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Introducing Koh Tonsay

Koh Tonsay (Rabbit Island), said to have the nicest beaches of any Kep-area island (except Vietnam’s Phu Quoc), is so named because locals say it resembles a rabbit, an example of what too much local brew can do to your imagination. If you like rusticity, come now before the island is changed forever by development.

At the 250m-long, tree-lined main beach, which faces west towards the setting sun, you can dine on seafood, lounge around on raised bamboo platforms and stay in thatched bungalows. North American travellers of a certain age may be tempted to hum the theme tune from Gilligan’s Island. Many people say Koh Tonsay is a ‘tropical paradise’ but don’t expect the sanitised resort version – this one has shorefront flotsam, flies, chickens, packs of dogs and wandering cows.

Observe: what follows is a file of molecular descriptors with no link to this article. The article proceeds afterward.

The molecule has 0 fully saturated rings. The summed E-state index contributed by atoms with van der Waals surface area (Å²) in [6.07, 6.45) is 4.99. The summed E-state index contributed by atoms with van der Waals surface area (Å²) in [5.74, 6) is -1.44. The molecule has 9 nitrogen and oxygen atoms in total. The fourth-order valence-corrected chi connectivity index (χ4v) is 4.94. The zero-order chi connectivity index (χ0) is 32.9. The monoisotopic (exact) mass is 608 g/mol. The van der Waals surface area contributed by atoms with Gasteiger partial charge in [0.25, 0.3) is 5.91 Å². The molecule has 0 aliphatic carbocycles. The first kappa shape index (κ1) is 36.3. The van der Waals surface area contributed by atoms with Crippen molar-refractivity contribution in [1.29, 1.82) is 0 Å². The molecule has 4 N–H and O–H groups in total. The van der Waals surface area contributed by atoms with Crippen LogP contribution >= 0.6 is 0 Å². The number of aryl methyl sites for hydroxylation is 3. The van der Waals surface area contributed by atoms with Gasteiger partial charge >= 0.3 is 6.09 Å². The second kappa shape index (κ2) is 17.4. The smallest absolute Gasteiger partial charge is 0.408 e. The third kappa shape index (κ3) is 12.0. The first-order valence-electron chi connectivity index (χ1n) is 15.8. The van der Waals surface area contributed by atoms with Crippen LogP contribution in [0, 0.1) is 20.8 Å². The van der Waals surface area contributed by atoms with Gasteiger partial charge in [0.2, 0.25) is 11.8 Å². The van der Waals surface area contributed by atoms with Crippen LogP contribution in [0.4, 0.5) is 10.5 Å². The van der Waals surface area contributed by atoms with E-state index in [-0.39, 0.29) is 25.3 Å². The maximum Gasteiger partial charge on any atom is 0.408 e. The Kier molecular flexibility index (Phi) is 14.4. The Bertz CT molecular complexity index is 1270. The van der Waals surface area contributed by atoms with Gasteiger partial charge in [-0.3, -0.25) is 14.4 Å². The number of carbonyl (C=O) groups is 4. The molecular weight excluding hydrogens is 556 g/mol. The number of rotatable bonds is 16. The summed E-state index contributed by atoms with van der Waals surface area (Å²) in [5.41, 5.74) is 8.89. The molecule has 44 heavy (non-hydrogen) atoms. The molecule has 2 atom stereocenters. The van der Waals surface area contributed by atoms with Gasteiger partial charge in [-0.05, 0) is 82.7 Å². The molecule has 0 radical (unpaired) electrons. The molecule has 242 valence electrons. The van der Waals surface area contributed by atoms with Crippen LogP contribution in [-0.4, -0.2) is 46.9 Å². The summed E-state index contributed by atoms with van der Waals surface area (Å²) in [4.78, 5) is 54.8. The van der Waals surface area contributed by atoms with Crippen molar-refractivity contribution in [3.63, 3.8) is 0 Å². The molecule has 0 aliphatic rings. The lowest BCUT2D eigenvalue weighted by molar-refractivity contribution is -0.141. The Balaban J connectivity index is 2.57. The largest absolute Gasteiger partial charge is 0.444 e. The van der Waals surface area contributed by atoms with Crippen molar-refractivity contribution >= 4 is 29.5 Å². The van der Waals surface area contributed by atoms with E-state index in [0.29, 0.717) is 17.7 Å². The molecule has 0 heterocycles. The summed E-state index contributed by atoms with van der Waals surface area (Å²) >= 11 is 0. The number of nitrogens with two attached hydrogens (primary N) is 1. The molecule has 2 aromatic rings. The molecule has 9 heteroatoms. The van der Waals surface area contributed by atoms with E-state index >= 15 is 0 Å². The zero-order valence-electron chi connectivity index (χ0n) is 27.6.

From the southern end of the main beach, a 10-minute walk takes you to a fishers’ hamlet and two more sand beaches, one on either side of the island’s narrow southern tip. It’s possible to walk all the way around Koh Tonsay.

The island’s interior is forested and, except along the beaches, trees grow right up to the water’s edge. On the hilltop you can see the ­remains of a one-time Khmer Rouge bunker.

Other Kep-area islands include Koh Pos (Snake Island; about 20 minutes past Koh Tonsay), which some say Chinese investors plan to turn into a resort, and beachless Koh Svai (Mango Island), whose summit offers nice views.